Why Working Out Everyday Isn’t Good For Your Gains – Over 40 Fitness
You may have heard it before:
“Work out every day to get the best quality gains!”
“Do 100 pushups, 100 pullups, 100 squats, and a 10 mile run every day for a killer physique.”
“Take your arms to the gym every day for the best guns possible!”
Whether you’re a complete gym newbie, a casual attendee, or an advanced-level gym goer, chances are you’ve dealt with the question of how often you should be working out per week. During the entire process of putting a workout program together to hit a certain goal, the last missing puzzle piece after making your custom split is the frequency of how often you hit each body part. You might be doing “bro splits” to target a certain muscle group every day or even a push-pull-legs split to get muscles two times a week, but there might be some uncertainty put into the mix of your routine.
The big THREE of workout frequencies
Before anything is said about how often you should really be going to the gym and every when you’re supposed to hit different muscle groups for growth, here are some other significant questions that come along with workout frequency that you’ll need to know:
- How often and how much should you do any type of exercise (cardio, weight training, calisthenics, etc.) every week? – Overall Exercise Frequency
- How many times and how often should you lift weights per week? – Weight Training Frequency
- How many times should you train each body part or each muscle group every week? – Muscle Group or Body Part Frequency
Striking a balance between all three types of frequencies is crucial when trying to make proper gains over a certain amount of time spent in the gym. Workout frequencies are the most overlooked aspect of going to the gym, but the most important in terms of making significant progress in attaining your goal physique and maintaining it for as long as possible.
Determining your overall exercise frequency
First and foremost, you’ll have to establish how many times you’re supposed to work out every week to achieve your dream body. This step includes determining how often you’ll be doing cardio, weight training, Olympic lifting, calisthenics, or any other type of exercise every week. Depending on your overall goals and current physique status, you may have to do three to four cardio sessions a week if you’re trying to lose fat. You can opt to skip the cardio if you’re skinny but you’re trying to put on lean muscle. However, you have to note that your body needs rest to actually make any proper advances or gains, which means you’ll have to take at least 1 to 2 days of rest off per week to allow your body to recover before you slug it out in the gym.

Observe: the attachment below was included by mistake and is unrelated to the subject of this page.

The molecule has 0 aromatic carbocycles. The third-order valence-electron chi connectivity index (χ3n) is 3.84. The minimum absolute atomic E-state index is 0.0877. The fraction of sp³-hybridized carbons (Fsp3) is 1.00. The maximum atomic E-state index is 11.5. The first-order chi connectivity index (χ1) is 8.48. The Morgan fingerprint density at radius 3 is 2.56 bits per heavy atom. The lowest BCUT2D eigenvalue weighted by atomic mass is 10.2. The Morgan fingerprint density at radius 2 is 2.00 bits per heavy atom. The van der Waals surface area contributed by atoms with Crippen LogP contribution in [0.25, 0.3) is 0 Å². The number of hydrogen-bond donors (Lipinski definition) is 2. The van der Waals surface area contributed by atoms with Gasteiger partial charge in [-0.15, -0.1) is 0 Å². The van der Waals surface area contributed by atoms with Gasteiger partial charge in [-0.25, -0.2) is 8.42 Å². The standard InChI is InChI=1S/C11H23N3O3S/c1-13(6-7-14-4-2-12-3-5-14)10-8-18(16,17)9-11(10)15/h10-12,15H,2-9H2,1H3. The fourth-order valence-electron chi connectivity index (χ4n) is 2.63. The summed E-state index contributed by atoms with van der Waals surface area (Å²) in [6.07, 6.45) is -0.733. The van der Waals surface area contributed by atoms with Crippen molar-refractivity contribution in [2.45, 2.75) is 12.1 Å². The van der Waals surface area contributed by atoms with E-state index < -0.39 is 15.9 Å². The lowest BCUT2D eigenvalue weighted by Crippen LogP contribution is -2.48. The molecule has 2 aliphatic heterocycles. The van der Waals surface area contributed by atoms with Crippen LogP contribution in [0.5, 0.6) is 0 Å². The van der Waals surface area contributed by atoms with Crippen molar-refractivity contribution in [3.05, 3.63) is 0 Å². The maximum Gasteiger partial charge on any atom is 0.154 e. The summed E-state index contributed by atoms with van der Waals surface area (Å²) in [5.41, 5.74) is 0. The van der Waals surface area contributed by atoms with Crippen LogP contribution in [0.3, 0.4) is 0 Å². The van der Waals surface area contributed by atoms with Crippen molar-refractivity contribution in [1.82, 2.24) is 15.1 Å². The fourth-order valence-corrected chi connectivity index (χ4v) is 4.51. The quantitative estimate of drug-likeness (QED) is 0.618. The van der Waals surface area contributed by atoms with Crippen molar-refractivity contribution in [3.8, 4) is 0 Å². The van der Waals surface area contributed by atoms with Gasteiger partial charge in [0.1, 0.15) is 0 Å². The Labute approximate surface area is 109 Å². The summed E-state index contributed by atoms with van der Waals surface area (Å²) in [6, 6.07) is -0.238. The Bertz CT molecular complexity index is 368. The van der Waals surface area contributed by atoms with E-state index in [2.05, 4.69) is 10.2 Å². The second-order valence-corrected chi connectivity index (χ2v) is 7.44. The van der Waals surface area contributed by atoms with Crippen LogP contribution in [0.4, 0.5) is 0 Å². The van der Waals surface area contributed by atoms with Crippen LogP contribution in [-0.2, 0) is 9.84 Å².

Understanding your optimum weight training frequency
This is another frequency that is completely dependent on the goals that you have. While there are many ways to approach the prescribed amount of weight training that you’ll have to do every week, the best general weight training frequency that can work with most, if not all goal types is to lift weight three to four times per week without doing more than 2 consecutive days. In this case, it would be best to do a full body workout split three times a week on alternate days just to hit everything right and get weight training done as effectively as possible. Think of the three- to four-a-week weight training allocation as the sweet spot or optimal area for lean muscle building or performance enhancement.
Knowing how often you should hit certain muscle groups
The three most common frequencies of hitting or targeting muscle groups are hitting a muscle group once a week, hitting a muscle group twice a week, or hitting a muscle group thrice a week. Although this aspect may be a bit confusing as everything usually depends on your training style, needs, and individual goals (as two bodies are not the same), you’ll want to stick to hitting every muscle group or body part two times per week to really get the right amount of stimulation and growth into your muscles. Going for a program that hits the muscles twice a week makes it far more easier to allow lagging muscle groups to catch up in overall form, symmetry, and size while making minor improvements to semi-satisfactory muscle groups.We help with fitness for men over 40, get in touch & look at our other posts for more tips.